July 25, 2016 12:30 - 14:00

Literacy acquisition drives hemispheric lateralization of reading

[Speaker] Eisner, Frank:1
[Co-author] Kumar, Uttam:2, Mishra, Ramesh K:3, Tripathi, Viveka Nand:4, Guleria, Anupam:2, Singh, Jay Prakash:4, Huettig, Falk:5
1:Radboud University (Netherlands), 2:CMBR Lucknow (India), 3:University of Hyderabad (India), 4:University of Allahabad (India), 5:Max Planck Institute for Psycholinguistics (Netherlands)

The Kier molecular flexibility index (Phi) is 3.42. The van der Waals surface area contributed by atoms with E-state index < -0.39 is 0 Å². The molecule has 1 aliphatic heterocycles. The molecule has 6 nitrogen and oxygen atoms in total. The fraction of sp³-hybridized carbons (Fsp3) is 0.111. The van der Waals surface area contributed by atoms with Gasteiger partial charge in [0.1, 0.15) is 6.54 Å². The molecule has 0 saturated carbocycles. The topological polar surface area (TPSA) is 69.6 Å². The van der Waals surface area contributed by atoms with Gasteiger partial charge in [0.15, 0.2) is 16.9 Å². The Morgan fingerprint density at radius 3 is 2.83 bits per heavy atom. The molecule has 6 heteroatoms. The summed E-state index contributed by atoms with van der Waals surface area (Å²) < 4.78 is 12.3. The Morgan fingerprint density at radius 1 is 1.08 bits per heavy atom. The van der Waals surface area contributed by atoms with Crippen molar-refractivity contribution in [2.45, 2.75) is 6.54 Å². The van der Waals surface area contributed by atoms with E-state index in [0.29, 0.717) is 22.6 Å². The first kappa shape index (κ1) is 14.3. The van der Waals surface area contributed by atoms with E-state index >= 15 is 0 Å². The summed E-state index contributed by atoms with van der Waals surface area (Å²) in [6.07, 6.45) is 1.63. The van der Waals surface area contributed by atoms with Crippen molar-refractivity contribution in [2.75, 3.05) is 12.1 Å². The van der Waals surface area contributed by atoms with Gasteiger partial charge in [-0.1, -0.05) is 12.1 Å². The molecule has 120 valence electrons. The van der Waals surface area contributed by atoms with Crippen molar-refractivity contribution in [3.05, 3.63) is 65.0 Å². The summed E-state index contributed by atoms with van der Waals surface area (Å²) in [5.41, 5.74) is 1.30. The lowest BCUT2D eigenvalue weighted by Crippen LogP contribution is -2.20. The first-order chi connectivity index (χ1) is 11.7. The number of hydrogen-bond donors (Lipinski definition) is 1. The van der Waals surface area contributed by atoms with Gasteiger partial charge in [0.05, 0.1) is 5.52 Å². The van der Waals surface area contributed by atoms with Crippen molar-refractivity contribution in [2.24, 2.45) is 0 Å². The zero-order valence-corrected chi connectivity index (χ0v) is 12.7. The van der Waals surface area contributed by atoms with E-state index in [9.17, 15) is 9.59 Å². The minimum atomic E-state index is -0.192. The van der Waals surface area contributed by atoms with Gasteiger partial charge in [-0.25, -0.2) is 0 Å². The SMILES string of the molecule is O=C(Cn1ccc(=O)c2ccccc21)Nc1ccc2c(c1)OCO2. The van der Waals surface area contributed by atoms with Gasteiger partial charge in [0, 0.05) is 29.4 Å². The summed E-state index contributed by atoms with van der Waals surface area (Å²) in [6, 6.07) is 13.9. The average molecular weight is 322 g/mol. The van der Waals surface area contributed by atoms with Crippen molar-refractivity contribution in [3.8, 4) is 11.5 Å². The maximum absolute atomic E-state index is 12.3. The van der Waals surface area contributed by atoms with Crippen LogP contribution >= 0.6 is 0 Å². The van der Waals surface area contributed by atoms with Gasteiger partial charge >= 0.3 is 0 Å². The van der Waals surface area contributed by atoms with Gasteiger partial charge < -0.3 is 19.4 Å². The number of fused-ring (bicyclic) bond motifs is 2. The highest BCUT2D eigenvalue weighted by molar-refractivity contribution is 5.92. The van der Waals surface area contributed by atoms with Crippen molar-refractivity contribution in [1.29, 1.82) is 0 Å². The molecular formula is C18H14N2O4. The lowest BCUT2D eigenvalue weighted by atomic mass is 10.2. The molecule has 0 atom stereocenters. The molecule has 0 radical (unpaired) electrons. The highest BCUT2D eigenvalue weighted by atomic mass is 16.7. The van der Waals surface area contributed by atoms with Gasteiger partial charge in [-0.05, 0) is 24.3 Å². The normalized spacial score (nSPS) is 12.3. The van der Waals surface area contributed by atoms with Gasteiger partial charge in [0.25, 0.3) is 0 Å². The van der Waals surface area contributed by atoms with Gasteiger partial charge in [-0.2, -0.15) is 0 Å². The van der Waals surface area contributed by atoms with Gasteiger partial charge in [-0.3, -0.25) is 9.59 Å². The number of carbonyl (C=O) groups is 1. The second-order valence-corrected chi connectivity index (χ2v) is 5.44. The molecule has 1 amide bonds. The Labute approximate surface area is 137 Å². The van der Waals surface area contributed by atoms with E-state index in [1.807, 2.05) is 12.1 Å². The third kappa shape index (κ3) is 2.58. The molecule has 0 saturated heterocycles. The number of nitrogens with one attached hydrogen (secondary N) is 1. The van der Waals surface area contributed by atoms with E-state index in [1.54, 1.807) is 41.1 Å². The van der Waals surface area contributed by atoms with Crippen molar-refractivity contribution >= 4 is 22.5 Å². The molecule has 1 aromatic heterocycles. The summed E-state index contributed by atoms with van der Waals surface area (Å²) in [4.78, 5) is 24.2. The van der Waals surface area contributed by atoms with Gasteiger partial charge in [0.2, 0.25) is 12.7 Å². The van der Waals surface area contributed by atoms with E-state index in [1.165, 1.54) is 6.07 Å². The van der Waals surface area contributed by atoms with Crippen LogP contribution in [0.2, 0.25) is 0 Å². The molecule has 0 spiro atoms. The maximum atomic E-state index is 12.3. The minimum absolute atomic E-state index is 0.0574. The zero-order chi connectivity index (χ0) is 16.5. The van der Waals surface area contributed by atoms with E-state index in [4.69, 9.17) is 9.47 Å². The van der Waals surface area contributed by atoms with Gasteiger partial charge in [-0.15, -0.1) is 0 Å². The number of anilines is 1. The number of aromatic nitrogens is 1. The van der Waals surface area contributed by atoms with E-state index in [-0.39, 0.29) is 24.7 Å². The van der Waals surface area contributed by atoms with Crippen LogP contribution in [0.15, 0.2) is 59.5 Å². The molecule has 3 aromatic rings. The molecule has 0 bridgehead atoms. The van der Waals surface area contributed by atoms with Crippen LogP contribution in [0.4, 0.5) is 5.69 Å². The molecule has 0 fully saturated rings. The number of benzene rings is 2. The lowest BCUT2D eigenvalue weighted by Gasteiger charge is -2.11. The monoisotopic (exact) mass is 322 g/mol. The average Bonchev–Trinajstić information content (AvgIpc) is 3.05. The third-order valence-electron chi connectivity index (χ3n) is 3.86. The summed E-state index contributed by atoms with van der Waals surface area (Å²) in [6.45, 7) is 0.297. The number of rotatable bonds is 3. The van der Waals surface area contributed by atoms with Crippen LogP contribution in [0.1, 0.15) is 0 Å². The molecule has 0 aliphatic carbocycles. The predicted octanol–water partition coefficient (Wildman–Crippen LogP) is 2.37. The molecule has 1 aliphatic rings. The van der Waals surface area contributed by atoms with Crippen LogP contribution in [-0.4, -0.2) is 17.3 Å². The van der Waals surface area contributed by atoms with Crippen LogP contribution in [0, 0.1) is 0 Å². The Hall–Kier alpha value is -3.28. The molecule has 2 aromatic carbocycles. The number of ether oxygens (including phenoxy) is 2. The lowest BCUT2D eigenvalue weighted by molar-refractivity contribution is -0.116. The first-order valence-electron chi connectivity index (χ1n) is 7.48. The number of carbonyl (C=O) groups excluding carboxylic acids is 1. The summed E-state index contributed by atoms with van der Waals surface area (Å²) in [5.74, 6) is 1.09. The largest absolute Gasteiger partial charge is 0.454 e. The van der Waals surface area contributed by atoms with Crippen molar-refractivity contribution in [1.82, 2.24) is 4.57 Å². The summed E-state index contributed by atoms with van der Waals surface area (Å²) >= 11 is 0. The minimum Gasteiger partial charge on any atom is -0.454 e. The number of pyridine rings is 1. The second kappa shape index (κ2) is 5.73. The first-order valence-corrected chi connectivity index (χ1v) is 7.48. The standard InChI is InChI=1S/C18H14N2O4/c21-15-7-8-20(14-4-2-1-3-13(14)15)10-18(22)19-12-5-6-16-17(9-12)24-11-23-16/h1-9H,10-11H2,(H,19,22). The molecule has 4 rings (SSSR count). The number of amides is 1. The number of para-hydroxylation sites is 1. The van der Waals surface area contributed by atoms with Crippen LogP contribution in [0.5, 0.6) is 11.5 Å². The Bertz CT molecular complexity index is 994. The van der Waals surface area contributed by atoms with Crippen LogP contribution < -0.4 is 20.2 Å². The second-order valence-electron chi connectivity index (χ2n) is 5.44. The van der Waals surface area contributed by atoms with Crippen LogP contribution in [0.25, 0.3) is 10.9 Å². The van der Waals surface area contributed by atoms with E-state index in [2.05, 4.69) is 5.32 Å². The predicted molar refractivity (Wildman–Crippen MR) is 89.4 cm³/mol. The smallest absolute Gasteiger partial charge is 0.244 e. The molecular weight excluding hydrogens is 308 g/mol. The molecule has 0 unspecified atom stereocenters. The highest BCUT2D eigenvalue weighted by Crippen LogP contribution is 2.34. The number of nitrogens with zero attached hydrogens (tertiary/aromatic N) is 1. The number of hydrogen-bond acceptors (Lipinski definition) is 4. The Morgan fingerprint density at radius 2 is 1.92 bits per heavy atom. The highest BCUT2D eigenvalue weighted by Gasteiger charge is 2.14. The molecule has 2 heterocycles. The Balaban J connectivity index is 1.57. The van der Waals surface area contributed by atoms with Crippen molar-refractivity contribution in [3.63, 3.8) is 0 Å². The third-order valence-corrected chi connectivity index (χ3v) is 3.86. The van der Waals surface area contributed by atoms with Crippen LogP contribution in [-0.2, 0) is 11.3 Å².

Reading functions are typically lateralized to the left cerebral hemisphere, whereas bilateral processing or rightward asymmetries have previously been associated with developmental dyslexia. However, it is unclear at present to what extent a lack of left-lateralisation reflects differences in reading ability. In this study, a group of illiterate adults in rural India participated in a literacy training program over six months; fMRI measures during reading tasks were obtained before and after training. This group was matched to an illiterate no-training group and to low- and highly-literate control groups (total N=90). Reading ability was strongly correlated with left-lateralized processing along the dorsal and ventral streams for text and false fonts, but not for other types of visual stimuli, in a cross-sectional analysis before training. Furthermore, training-related changes in the lateralization of responses to written stimuli provide causal evidence that the degree of hemispheric asymmetry is related to reading ability.
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